Competition, Cartels and The CMA

September 7, 2020
Sian Darlington

Legal Counsel

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Reports from America about criminal charges being brought against Teva Pharmaceuticals for price fixing show that cartel behaviour amongst businesses is still common. But according to recent research, few businesses in the UK understand competition law and even less offer training to their staff. Given the low rate of success in prosecutions for involvement in cartels, one might understand why it’s just not on the radar for many businesses. But behaviour designed to limit competition between companies impacts on both businesses and consumers, and in the light of the UK authorities’ powers, both civil and criminal, to enforce competition law, it is worth businesses familiarising themselves with the basics and considering how they might protect themselves from falling foul of the law.

Anti-competitive behaviour is where rival companies enter into agreements with each other to take action designed to prevent, restrict or distort competition in the market. Such behaviour is bad for businesses and consumers for various reasons – it results in higher prices, it stifles efficiency and innovation, it can result in poorer quality products and denies the customer the ability to choose. To act as a deterrent, the Competition Act 1998 established a civil regime with the power to impose substantial fines on businesses who participate in such behaviour.  However, just a few years later it was considered that the civil regime was not a sufficient deterrent. The Enterprise Act 2003 introduced a criminal offence for individuals who participate in cartels punishable by up to 5 years in prison and an unlimited fine.

Cartels are considered the most hardcore form of anti-competitive behaviour and occur when rival businesses agree to work together to prevent them from competing against each other, for example by agreeing to fix prices for certain products, limit the supply of goods, divide up the market between them or agree what bids to enter into tenders, while maintaining the illusion that they are still legitimate competitors.

The UK’s record in prosecuting individuals alleged to have engaged in cartel activity is not a happy one. Following an 8-year investigation, the SFO instigated its largest ever prosecution against five pharmaceutical companies alleged to have agreed to fix the prices of medication supplied to the NHS. However, in 2008, the trial judge quashed the indictment against all five corporate defendants and all nine individual defendants, resulting in the collapse of the case.  In the same year, three individuals accused of participating in a cartel in connection with the supply of Marine hoses in the UK pleaded guilty. They were sentenced to a period of between 2.5 and 3 years imprisonment, although that was later reduced on appeal. Another case collapsed in August 2008 – 4 employees and directors of British Airways were charged with dishonest agreements to fix prices for the supply of passenger air transport services by BA and Virgin Atlantic. That case collapsed shortly after the trial began.  In 2014 an individual charged with dishonest cartel activity in connection with the supply of galvanised steel tanks for water storage pleaded guilty and received a suspended sentence. However, two further men who pleaded not guilty were acquitted by the jury. A large investigation into suspected cartel activity in the construction industry commenced in 2013 involving dawn raids, the seizure of enormous amounts of information and the arrest of seven individuals. Only one person was charged. He pleaded guilty in March 2016 and received a suspended sentence.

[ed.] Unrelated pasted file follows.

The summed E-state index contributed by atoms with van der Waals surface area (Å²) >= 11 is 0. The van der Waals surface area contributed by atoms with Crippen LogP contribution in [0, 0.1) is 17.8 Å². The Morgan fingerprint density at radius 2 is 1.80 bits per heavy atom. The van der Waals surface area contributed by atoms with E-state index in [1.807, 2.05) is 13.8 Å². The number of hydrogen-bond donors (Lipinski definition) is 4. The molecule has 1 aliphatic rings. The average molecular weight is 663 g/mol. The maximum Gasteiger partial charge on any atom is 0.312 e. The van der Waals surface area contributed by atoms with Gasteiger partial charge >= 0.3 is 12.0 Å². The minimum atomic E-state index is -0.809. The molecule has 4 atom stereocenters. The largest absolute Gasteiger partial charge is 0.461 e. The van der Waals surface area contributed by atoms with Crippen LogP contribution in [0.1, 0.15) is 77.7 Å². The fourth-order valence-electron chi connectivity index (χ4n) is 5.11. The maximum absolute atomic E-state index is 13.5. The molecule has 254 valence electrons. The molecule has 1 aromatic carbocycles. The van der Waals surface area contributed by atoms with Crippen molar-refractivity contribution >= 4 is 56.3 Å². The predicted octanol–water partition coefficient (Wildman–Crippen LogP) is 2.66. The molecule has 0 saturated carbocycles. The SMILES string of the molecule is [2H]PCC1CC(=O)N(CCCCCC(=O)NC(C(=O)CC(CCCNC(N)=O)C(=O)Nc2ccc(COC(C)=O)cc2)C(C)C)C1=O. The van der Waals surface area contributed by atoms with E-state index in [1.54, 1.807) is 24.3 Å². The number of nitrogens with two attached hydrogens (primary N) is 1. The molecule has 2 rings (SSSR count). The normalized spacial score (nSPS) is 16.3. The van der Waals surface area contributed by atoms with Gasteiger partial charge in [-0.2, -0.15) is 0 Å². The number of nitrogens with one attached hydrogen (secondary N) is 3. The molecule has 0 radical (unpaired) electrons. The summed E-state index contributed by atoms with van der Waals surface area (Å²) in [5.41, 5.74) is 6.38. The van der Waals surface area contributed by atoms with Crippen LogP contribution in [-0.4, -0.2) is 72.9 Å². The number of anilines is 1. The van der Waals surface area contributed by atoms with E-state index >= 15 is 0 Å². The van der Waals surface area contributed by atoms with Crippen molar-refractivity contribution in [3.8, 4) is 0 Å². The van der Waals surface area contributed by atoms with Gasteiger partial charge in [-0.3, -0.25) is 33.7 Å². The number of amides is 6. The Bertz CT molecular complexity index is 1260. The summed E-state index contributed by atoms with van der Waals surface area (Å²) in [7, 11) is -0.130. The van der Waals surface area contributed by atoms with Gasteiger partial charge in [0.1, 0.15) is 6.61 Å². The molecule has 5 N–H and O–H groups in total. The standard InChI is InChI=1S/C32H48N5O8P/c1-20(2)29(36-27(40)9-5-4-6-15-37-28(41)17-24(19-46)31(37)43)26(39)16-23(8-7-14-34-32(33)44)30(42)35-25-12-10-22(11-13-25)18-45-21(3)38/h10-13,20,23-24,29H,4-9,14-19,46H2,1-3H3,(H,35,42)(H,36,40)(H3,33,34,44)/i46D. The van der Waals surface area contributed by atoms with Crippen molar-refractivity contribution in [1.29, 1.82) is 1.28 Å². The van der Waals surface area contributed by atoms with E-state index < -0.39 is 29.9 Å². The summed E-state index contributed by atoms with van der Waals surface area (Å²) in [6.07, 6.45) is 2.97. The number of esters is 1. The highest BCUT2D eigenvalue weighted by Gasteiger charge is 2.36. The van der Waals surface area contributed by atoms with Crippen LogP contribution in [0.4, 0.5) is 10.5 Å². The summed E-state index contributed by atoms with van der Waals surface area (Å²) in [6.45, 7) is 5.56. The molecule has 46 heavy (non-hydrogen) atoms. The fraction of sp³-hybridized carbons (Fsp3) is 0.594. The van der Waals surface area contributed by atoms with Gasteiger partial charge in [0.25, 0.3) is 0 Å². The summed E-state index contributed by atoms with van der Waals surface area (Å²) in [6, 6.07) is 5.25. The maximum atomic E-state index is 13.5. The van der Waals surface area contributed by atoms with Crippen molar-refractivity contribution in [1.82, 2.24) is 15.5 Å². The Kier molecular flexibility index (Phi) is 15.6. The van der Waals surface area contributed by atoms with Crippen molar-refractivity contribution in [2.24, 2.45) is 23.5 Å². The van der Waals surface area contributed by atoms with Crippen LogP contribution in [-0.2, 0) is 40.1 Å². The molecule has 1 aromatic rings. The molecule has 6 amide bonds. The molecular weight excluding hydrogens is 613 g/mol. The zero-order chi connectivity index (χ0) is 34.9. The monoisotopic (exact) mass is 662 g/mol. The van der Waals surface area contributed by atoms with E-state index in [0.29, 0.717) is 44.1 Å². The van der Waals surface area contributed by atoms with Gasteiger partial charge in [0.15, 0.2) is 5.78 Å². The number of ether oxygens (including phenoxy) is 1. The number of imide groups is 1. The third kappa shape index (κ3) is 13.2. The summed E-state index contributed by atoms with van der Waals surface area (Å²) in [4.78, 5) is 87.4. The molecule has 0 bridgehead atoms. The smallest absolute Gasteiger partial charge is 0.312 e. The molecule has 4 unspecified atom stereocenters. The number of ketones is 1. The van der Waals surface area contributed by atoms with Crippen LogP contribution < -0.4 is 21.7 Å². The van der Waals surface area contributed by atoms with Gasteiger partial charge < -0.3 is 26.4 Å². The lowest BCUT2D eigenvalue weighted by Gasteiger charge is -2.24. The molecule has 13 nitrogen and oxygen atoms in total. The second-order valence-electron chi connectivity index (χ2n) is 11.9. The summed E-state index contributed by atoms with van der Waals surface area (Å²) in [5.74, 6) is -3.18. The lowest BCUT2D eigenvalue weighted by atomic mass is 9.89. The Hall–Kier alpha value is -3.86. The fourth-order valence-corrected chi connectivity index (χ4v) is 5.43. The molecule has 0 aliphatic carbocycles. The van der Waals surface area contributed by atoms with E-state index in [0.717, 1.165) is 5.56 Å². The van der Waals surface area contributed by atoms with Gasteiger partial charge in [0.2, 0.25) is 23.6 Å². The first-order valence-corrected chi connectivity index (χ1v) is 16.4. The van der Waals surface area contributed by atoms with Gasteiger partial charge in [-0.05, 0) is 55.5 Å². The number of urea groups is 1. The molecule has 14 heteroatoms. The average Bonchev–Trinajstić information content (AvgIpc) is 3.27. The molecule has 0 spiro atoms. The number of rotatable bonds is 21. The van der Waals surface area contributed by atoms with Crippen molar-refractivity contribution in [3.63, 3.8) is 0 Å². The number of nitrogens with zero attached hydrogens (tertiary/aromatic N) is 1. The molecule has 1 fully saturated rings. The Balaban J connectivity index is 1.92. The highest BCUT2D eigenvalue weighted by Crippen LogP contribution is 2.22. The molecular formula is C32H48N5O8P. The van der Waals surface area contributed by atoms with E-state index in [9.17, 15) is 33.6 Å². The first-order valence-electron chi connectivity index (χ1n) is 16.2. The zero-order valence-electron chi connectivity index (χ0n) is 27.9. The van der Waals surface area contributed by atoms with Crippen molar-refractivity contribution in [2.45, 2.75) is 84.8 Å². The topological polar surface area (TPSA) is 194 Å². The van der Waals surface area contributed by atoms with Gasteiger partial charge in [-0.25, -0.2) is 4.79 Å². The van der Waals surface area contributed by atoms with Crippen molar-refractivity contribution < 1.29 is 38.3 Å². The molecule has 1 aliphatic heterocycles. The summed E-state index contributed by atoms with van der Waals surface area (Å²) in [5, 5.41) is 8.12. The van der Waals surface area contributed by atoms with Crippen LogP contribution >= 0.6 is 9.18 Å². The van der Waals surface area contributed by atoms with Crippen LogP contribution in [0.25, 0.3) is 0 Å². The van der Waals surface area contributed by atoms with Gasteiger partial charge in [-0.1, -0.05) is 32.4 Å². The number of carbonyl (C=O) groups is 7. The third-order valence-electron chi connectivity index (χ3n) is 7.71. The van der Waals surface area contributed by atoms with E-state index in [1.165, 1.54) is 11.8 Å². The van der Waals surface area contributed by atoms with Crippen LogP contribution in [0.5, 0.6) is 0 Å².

The lack of success in prosecuting has been put down to the difficulties in establishing that the participants had entered into the agreement dishonestly. In 2014 the offence was amended so that the prosecution is no longer required to show that the agreement was entered into dishonestly. Whether this results in more successful outcomes for the prosecution remains to be seen.

Does this mean that businesses can afford to be complacent? It does not. The Competition and Markets Authority, the body which regulates and enforces competition law, must extensively investigate, and gather information, including by way of surveillance. It can impose fines and institute director’s disqualification proceedings. In the worst cases it can bring prosecutions against both businesses and individuals. Although so far, such prosecutions have lacked success, the impact of an investigation on a business in terms of time, money and reputation should not be under-estimated. All businesses involved in the supply of goods and services may wish to consider the implementation of a robust anti-competition policy and a training programme for staff.